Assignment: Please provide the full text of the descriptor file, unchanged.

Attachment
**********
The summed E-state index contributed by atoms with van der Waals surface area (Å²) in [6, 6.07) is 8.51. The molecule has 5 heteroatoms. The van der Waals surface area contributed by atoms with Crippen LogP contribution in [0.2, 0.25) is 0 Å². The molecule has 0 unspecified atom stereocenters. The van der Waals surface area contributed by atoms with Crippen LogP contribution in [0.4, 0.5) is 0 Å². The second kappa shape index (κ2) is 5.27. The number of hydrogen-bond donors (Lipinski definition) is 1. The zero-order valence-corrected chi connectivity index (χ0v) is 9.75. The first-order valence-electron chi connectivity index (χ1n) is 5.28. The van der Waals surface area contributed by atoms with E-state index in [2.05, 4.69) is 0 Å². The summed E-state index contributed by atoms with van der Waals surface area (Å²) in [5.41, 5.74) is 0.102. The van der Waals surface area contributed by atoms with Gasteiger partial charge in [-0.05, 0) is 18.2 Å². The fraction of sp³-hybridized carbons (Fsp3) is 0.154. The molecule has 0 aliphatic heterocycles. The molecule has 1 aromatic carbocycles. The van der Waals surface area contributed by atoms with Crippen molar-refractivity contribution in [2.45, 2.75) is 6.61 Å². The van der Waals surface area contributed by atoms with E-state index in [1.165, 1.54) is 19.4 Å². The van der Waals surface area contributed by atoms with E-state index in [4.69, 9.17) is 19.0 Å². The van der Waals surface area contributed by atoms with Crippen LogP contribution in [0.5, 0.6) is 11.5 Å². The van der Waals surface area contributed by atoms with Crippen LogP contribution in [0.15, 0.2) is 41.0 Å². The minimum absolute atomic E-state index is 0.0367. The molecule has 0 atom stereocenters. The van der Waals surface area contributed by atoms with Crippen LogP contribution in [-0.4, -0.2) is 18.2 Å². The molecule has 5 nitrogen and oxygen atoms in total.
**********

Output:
The summed E-state index contributed by atoms with van der Waals surface area (Å²) in [6, 6.07) is 8.51. The molecule has 5 heteroatoms. The van der Waals surface area contributed by atoms with Crippen LogP contribution in [0.2, 0.25) is 0 Å². The molecule has 0 unspecified atom stereocenters. The van der Waals surface area contributed by atoms with Crippen LogP contribution in [0.4, 0.5) is 0 Å². The second kappa shape index (κ2) is 5.27. The number of hydrogen-bond donors (Lipinski definition) is 1. The zero-order valence-corrected chi connectivity index (χ0v) is 9.75. The first-order valence-electron chi connectivity index (χ1n) is 5.28. The van der Waals surface area contributed by atoms with E-state index in [2.05, 4.69) is 0 Å². The summed E-state index contributed by atoms with van der Waals surface area (Å²) in [5.41, 5.74) is 0.102. The van der Waals surface area contributed by atoms with Gasteiger partial charge in [-0.05, 0) is 18.2 Å². The fraction of sp³-hybridized carbons (Fsp3) is 0.154. The molecule has 0 aliphatic heterocycles. The molecule has 1 aromatic carbocycles. The van der Waals surface area contributed by atoms with Crippen molar-refractivity contribution in [2.45, 2.75) is 6.61 Å². The van der Waals surface area contributed by atoms with E-state index in [1.165, 1.54) is 19.4 Å². The van der Waals surface area contributed by atoms with E-state index in [4.69, 9.17) is 19.0 Å². The van der Waals surface area contributed by atoms with Crippen LogP contribution in [0.5, 0.6) is 11.5 Å². The van der Waals surface area contributed by atoms with Crippen LogP contribution in [0.15, 0.2) is 41.0 Å². The minimum absolute atomic E-state index is 0.0367. The molecule has 0 atom stereocenters. The van der Waals surface area contributed by atoms with Crippen LogP contribution in [-0.4, -0.2) is 18.2 Å². The molecule has 5 nitrogen and oxygen atoms in total.